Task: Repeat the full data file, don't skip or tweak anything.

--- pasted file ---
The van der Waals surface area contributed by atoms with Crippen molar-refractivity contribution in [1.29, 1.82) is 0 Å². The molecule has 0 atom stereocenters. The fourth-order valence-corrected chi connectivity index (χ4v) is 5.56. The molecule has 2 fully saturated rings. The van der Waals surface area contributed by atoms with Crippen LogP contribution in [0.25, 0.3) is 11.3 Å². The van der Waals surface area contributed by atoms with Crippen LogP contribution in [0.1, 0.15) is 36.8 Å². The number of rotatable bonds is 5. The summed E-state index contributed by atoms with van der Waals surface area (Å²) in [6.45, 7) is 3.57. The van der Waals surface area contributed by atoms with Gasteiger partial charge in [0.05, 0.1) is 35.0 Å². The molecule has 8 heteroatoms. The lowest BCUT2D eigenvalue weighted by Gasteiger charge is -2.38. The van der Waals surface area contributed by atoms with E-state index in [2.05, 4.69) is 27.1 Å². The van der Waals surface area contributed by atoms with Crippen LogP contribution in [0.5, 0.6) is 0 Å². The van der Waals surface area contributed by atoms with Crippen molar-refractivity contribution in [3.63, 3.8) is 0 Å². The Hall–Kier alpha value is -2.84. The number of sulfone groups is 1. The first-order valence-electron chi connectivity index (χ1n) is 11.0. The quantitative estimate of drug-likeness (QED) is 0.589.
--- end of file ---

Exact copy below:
The van der Waals surface area contributed by atoms with Crippen molar-refractivity contribution in [1.29, 1.82) is 0 Å². The molecule has 0 atom stereocenters. The fourth-order valence-corrected chi connectivity index (χ4v) is 5.56. The molecule has 2 fully saturated rings. The van der Waals surface area contributed by atoms with Crippen LogP contribution in [0.25, 0.3) is 11.3 Å². The van der Waals surface area contributed by atoms with Crippen LogP contribution in [0.1, 0.15) is 36.8 Å². The number of rotatable bonds is 5. The summed E-state index contributed by atoms with van der Waals surface area (Å²) in [6.45, 7) is 3.57. The van der Waals surface area contributed by atoms with Gasteiger partial charge in [0.05, 0.1) is 35.0 Å². The molecule has 8 heteroatoms. The lowest BCUT2D eigenvalue weighted by Gasteiger charge is -2.38. The van der Waals surface area contributed by atoms with E-state index in [2.05, 4.69) is 27.1 Å². The van der Waals surface area contributed by atoms with Crippen LogP contribution in [0.5, 0.6) is 0 Å². The van der Waals surface area contributed by atoms with Crippen molar-refractivity contribution in [3.63, 3.8) is 0 Å². The Hall–Kier alpha value is -2.84. The number of sulfone groups is 1. The first-order valence-electron chi connectivity index (χ1n) is 11.0. The quantitative estimate of drug-likeness (QED) is 0.589.